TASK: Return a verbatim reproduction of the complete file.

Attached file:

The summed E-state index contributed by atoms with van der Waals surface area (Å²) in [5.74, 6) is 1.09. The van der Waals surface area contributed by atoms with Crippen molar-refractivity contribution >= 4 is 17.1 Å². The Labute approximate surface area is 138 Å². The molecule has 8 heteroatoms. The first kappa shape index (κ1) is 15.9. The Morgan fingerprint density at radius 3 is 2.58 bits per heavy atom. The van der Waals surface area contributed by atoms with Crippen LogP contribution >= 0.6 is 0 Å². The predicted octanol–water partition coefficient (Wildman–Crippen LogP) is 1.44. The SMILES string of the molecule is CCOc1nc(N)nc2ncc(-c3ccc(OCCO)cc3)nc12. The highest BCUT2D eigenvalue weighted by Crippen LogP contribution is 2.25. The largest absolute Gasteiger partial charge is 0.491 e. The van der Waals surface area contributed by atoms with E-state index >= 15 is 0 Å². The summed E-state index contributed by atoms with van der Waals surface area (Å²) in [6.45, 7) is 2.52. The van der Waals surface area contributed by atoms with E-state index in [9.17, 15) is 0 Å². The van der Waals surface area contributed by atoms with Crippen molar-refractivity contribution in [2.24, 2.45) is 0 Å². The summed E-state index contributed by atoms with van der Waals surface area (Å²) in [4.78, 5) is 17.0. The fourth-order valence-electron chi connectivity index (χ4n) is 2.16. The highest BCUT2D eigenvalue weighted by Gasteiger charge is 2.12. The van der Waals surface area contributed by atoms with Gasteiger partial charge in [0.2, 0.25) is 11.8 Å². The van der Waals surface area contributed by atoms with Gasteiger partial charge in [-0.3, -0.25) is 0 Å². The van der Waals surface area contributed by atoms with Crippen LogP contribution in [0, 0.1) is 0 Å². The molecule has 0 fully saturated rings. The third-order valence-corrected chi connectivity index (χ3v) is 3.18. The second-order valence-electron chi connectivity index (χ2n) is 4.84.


The summed E-state index contributed by atoms with van der Waals surface area (Å²) in [5.74, 6) is 1.09. The van der Waals surface area contributed by atoms with Crippen molar-refractivity contribution >= 4 is 17.1 Å². The Labute approximate surface area is 138 Å². The molecule has 8 heteroatoms. The first kappa shape index (κ1) is 15.9. The Morgan fingerprint density at radius 3 is 2.58 bits per heavy atom. The van der Waals surface area contributed by atoms with Crippen LogP contribution >= 0.6 is 0 Å². The predicted octanol–water partition coefficient (Wildman–Crippen LogP) is 1.44. The SMILES string of the molecule is CCOc1nc(N)nc2ncc(-c3ccc(OCCO)cc3)nc12. The highest BCUT2D eigenvalue weighted by Crippen LogP contribution is 2.25. The largest absolute Gasteiger partial charge is 0.491 e. The van der Waals surface area contributed by atoms with E-state index >= 15 is 0 Å². The summed E-state index contributed by atoms with van der Waals surface area (Å²) in [6.45, 7) is 2.52. The van der Waals surface area contributed by atoms with E-state index in [9.17, 15) is 0 Å². The van der Waals surface area contributed by atoms with Crippen molar-refractivity contribution in [2.24, 2.45) is 0 Å². The summed E-state index contributed by atoms with van der Waals surface area (Å²) in [4.78, 5) is 17.0. The fourth-order valence-electron chi connectivity index (χ4n) is 2.16. The highest BCUT2D eigenvalue weighted by Gasteiger charge is 2.12. The van der Waals surface area contributed by atoms with Gasteiger partial charge in [0.2, 0.25) is 11.8 Å². The van der Waals surface area contributed by atoms with Gasteiger partial charge in [-0.3, -0.25) is 0 Å². The van der Waals surface area contributed by atoms with Crippen LogP contribution in [0, 0.1) is 0 Å². The molecule has 0 fully saturated rings. The third-order valence-corrected chi connectivity index (χ3v) is 3.18. The second-order valence-electron chi connectivity index (χ2n) is 4.84.